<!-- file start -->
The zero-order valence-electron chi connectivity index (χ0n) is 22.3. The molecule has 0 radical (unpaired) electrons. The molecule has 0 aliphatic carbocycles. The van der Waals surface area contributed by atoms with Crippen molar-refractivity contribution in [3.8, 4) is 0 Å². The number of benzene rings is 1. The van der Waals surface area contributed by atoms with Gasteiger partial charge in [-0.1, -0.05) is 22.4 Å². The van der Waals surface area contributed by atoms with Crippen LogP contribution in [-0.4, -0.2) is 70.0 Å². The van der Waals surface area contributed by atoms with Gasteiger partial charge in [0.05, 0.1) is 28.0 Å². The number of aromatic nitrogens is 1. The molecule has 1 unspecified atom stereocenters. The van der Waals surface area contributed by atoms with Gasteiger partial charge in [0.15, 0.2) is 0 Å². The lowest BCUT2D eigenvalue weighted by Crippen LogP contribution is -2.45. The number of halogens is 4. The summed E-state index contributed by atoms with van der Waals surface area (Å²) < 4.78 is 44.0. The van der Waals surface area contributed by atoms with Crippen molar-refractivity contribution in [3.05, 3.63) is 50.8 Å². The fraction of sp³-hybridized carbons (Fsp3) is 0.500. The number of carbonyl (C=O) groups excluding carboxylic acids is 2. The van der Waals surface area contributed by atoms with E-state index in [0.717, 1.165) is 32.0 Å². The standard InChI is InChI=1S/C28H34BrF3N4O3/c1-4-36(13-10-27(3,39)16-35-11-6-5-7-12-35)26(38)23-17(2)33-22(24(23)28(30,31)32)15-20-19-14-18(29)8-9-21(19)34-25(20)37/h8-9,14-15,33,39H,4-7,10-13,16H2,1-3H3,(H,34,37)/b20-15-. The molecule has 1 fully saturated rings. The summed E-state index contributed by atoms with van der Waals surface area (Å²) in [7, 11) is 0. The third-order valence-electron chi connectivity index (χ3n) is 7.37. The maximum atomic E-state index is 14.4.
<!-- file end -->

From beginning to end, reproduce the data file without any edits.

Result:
The zero-order valence-electron chi connectivity index (χ0n) is 22.3. The molecule has 0 radical (unpaired) electrons. The molecule has 0 aliphatic carbocycles. The van der Waals surface area contributed by atoms with Crippen molar-refractivity contribution in [3.8, 4) is 0 Å². The number of benzene rings is 1. The van der Waals surface area contributed by atoms with Gasteiger partial charge in [-0.1, -0.05) is 22.4 Å². The van der Waals surface area contributed by atoms with Crippen LogP contribution in [-0.4, -0.2) is 70.0 Å². The van der Waals surface area contributed by atoms with Gasteiger partial charge in [0.05, 0.1) is 28.0 Å². The number of aromatic nitrogens is 1. The molecule has 1 unspecified atom stereocenters. The van der Waals surface area contributed by atoms with Gasteiger partial charge in [0.15, 0.2) is 0 Å². The lowest BCUT2D eigenvalue weighted by Crippen LogP contribution is -2.45. The number of halogens is 4. The summed E-state index contributed by atoms with van der Waals surface area (Å²) < 4.78 is 44.0. The van der Waals surface area contributed by atoms with Crippen molar-refractivity contribution in [3.05, 3.63) is 50.8 Å². The fraction of sp³-hybridized carbons (Fsp3) is 0.500. The number of carbonyl (C=O) groups excluding carboxylic acids is 2. The van der Waals surface area contributed by atoms with E-state index in [0.717, 1.165) is 32.0 Å². The standard InChI is InChI=1S/C28H34BrF3N4O3/c1-4-36(13-10-27(3,39)16-35-11-6-5-7-12-35)26(38)23-17(2)33-22(24(23)28(30,31)32)15-20-19-14-18(29)8-9-21(19)34-25(20)37/h8-9,14-15,33,39H,4-7,10-13,16H2,1-3H3,(H,34,37)/b20-15-. The molecule has 1 fully saturated rings. The summed E-state index contributed by atoms with van der Waals surface area (Å²) in [7, 11) is 0. The third-order valence-electron chi connectivity index (χ3n) is 7.37. The maximum atomic E-state index is 14.4.